Research: Social Comparisons More Effective Than Knowledge in Climate Change Mitigation

University of Gothenburg

In interventions designed to encourage more sustainable and climate-smart behaviour, examples of what other people are doing and financial 'carrots' are more important than providing knowledge and facts. This has been shown in an international second-order meta-analysis of more than four hundred primary studies. However, all types of climate mitigation interventions have a relatively small effect on how people behave.

Changing behaviours is essential if we are to meet our climate targets. Information and other types of interventions designed to influence behaviour are some of the tools being used. In a meta-analysis study, researchers from Cambridge and Yale universities and the University of Gothenburg analysed what makes a good intervention if your aim is to change people's behaviours.

The results showed that intervention techniques based on social comparisons and financial incentives are more effective than interventions that focus on knowledge about what is 'right' or 'good'.

"Learning that people around us have started choosing vegetarian food or cycling to work is often a better motivation for getting people to change their behaviours," says Magnus Bergquist from the University of Gothenburg.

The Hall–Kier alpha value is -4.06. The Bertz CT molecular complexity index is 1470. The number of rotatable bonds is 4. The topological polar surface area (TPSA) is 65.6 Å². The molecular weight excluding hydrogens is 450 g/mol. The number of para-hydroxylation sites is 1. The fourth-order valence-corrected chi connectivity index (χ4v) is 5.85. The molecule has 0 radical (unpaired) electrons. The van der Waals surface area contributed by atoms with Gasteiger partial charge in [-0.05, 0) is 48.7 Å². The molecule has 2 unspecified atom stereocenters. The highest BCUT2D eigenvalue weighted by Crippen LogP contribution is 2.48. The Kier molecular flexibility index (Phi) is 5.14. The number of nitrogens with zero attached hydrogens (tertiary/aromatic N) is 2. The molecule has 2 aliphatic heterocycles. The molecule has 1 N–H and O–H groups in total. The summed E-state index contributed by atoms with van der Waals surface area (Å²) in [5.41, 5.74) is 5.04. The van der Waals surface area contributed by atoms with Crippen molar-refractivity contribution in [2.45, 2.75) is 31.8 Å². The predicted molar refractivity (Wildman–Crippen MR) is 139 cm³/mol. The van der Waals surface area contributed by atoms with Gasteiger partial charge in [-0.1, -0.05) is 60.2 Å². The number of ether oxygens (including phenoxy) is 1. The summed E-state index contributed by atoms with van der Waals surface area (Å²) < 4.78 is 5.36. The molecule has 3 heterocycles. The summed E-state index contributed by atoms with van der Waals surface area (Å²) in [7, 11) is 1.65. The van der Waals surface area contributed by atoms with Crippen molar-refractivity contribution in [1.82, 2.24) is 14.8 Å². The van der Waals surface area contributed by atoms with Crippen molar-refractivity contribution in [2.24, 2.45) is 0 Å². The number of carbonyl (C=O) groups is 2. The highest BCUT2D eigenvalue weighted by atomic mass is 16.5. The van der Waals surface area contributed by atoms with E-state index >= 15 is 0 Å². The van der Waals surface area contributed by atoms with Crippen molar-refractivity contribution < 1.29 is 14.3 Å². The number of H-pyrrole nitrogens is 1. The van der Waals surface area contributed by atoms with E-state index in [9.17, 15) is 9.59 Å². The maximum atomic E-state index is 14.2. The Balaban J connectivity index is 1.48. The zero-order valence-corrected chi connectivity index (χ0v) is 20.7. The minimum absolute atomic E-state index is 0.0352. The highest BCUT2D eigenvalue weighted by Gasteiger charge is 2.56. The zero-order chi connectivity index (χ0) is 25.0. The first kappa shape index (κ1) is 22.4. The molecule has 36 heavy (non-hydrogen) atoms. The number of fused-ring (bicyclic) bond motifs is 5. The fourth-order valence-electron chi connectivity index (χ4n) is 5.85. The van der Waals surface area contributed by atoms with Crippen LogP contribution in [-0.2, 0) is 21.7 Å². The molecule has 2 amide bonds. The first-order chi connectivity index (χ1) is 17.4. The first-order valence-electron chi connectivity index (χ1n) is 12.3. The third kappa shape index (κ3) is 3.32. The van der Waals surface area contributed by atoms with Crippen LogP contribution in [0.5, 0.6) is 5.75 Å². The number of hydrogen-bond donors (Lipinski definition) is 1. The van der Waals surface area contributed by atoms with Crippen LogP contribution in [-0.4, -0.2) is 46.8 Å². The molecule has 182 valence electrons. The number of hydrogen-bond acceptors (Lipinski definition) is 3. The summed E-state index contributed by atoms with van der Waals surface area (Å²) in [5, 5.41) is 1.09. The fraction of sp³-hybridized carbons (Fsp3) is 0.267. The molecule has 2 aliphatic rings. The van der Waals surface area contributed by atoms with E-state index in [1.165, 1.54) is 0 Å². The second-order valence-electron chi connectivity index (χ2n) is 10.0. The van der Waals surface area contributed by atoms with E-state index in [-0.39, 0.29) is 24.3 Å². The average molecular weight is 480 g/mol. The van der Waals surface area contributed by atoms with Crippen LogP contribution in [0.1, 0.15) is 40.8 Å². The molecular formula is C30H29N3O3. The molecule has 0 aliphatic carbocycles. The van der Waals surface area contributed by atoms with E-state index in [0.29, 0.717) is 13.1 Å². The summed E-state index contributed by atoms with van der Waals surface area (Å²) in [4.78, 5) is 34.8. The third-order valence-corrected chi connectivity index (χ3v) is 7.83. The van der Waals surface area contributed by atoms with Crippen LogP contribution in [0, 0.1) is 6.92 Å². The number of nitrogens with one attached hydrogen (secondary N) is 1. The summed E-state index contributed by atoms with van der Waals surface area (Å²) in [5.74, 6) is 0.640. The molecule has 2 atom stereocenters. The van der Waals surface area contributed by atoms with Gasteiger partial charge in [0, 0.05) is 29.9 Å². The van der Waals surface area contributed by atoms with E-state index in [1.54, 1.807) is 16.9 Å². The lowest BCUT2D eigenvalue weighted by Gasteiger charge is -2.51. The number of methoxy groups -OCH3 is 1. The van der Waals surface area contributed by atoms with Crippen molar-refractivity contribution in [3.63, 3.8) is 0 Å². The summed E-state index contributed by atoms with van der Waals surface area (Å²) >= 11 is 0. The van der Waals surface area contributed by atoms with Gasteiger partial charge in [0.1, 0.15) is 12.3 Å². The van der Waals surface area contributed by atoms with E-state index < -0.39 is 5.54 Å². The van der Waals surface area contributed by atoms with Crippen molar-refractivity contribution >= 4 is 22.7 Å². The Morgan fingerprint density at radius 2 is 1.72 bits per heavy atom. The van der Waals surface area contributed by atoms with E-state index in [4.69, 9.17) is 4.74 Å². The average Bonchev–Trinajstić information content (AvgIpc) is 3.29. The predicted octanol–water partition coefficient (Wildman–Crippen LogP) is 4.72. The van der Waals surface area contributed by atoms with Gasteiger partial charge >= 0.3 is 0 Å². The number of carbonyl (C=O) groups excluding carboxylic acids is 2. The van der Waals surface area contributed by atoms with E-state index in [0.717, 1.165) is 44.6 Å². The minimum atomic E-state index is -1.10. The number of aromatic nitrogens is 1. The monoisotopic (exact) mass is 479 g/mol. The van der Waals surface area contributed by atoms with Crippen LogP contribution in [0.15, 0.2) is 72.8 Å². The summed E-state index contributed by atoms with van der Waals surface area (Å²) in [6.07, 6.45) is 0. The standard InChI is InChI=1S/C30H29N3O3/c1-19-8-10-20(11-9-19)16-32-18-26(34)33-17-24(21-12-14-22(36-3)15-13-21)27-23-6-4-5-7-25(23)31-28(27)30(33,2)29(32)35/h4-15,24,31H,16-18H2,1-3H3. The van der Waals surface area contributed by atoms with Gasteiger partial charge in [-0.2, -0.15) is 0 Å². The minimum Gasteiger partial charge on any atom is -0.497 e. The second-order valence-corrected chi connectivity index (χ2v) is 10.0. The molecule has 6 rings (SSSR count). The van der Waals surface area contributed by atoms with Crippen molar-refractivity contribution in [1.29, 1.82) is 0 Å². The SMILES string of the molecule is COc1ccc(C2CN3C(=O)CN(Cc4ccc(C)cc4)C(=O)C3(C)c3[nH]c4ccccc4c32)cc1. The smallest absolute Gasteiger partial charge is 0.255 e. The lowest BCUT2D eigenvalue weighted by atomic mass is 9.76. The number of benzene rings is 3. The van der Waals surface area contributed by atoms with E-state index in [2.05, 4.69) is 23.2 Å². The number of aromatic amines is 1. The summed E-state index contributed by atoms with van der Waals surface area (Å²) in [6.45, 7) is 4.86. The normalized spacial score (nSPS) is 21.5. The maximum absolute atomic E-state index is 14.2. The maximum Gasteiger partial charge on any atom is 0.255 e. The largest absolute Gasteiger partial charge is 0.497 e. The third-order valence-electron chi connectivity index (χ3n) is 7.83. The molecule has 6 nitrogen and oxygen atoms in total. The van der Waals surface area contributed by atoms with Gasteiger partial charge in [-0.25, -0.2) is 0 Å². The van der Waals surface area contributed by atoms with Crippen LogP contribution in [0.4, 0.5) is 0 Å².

Together with colleagues in the UK and the USA, he compiled ten meta-analyses that included a total of 430 primary studies on proenvironmental behavioural changes in people's everyday lives.

The meta-analyses also showed that these interventions generally have a relatively small effect on people's behaviours. Compared to those who had not participated in the interventions, people who had increased their proenvironmental behaviours by just 7 percentage points on average. The interventions were about recycling, choosing a more sustainable transport option, or saving electricity for example.

The effect was more pronounced in small-scale interventions, with fewer than 9,000 participants, than in larger ones.

"One explanation for this may be that small-scale studies are more often based on direct techniques such as face-to-face interactions, which have a greater chance of influencing behaviour," says Magnus Bergquist.

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